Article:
More than 53 nations come together on Thursday to discuss Somalia's future once the mandate of the Transitional Federal Government (TFG) expires in August. Host nation Britain has a strong security interest of its own.
No one in the international community wants to risk a power vacuum in a failing state that faces hunger and terrorism. Recent images of the fistfights in Somalia's parliament reminded observers that there is still a long way to go before the geostrategically important country at the Horn of Africa becomes a western-style democracy.
The long-overdue constitutional reform that is being shaped with the help of German lawyers is in dire need of fresh impetus. At the conference in London, the international community is trying to reanimate the peace process in Somalia. Among those expected to participate are UN Secretary General Ban Ki-Moon and US Foreign Minister Hillary Clinton.
A radicalized diaspora to become a security threat
Britain, the host nation of the conference, has a strong interest of its own in the region. An increasing number of young Somalis with British passports travel to the Horn of Africa to become terrorists. They are considered a major security threat, and Britain is especially concerned since it will be hosting the Olympics this summer.
The official announcement of al-Shabab formally joining al Qaeda earlier this month will definitely be on the agenda in London. The conference is going to try to bring together established Somalia actors with emerging Arabic players Qatar, Turkey and United Arab Emirates. The latter are complaining about a dominating US and its regional ally Ethiopia which are strictly opposed to talks with al-Shabab.
Talks or no talks with al-Shabab
"The US and countries such as Britain feel they shouldn't talk to al-Shabab because they are regarded as a terrorist organization," said Emmanuel Kisangani, Somalia analyst at the Institute for Security Studies (ISS) in Nairobi. They fear that they would be legitimizing them once they agree to talks. But al-Shabab does indeed control a huge part of Somalia and is also considered a security player by the local population, he added. "If you only pursue a military solution to the Somali problem, you won't reach far."
In the meantime, Somalia's neighbors have taken matters into their own hands. Kenya's army has intervened sending troops into southern Somalia. With the tacit approval of the US and the regional body Intergovernmental Authority on Development, Ethiopia sent in soldiers, as it did in 2006 invoking "legitimate security interests."
The German delegation is also going to invoke security interests. The Germans will have a brand-new concept ready for Somalia. Germany supports the African Unions' peace and security council - Africa's decision-making body on the Somalia conflict. By opening an embassy in Djibouti, Germany wants to work on "regional stability on the Horn" in a more sustainable way.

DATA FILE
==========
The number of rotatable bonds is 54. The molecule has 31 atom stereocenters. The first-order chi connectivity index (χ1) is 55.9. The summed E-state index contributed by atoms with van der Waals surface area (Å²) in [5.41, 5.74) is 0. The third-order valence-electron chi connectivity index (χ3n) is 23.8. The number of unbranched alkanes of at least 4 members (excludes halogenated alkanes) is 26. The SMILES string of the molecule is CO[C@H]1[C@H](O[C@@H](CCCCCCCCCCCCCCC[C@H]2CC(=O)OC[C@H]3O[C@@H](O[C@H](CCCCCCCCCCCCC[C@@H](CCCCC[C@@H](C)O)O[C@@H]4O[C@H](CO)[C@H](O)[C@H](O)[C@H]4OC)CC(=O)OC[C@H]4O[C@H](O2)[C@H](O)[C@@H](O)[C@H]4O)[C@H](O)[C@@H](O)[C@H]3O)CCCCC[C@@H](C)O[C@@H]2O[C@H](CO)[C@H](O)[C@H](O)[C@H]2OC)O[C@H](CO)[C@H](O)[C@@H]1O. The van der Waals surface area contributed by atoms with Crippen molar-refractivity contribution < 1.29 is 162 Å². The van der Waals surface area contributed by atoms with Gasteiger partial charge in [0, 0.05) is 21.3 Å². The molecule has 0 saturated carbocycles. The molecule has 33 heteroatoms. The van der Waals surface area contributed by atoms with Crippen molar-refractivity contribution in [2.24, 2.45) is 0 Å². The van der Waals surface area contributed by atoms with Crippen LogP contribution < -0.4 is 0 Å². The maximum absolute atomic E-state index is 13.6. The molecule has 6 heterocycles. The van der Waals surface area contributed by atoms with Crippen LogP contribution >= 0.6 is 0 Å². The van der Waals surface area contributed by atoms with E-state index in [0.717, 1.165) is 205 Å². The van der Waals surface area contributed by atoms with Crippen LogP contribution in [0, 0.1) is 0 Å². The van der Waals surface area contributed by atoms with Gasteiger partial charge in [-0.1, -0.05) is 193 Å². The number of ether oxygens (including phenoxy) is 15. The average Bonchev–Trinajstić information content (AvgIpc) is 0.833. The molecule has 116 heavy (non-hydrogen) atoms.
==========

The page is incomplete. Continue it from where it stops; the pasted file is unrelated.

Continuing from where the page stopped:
The humanitarian crisis on the Horn of Africa has claimed more than 100,000 lives. Berlin believes that after 22 years of stagnation, there needs to be another attempt at solving Somalia's problems. Walter Lindner, Germany's Africa Commissioner says "Piracy, terrorism and migration from Somalia are things we have to address more strongly."
No road map once TFG's mandate has run out
The meeting in London which is explicitly not a donor conference had been criticized before it even started. There is no road map for the period after August 23 when the TGF's mandate expires, said Kisangani.
"I'm quite sceptical. What people want is for the current Transitional Federal Government's lifespan to come to an end. But so far, we have nothing that speaks about what exactly will happen after the end of the current Transitional Federal Government's time," he said.
Providing troops and financing AU's peace mission AMISOM will be one of the main topics of the conference. The UN Security Council wanted to adopt a new resolution prior to the conference which would bring troop levels up to 17,700. But this would require the allocation of more money to a mission that is already notoriously underfunded.
Just before the conference, the European Union hinted it would contribute "significant resources" in order to top up the mission's monthly budget of 10 million euros ($13 million). The Europeans are the biggest contributor to the mission and have spent one billion euros ($1.3 billion) on it over the past four years. Europe also engages in Somalia by fighting pirates on its "Atalanta" mission which will also be discussed at the conference.
A regional solution for regional problems
The international community will certainly agree with Somalia's Prime Minister Abdiweli Mohamed Ali who said that the conflict at the Horn of Africa will only be solved by involving Somalia's neighbors. He told DW prior to the conference that piracy, terrorism and lawlessness had spilled over into other parts of the region such as Kenya and Ethiopia. "Since it is a regional problem, it has to be addressed regionally," he said.
A problem which Britain appears reluctant to address is that the masterminds of the Somali pirates are within earshot of the conference in the City of London, Britain's financial hub. This - as well as the bank accounts and real estate held by many corrupt Somali politicians in Britain - could be hard to explain.
Some think one should be prepared to accept a modest outcome to this conference.
"We shouldn't set the bar too high, because it's a very complex conflict that has not been solved in 22 years," Germany's Africa Commissioner Walter Lindner said.
Author: Ludger Schadomsky /sst
Editor: Mark Caldwell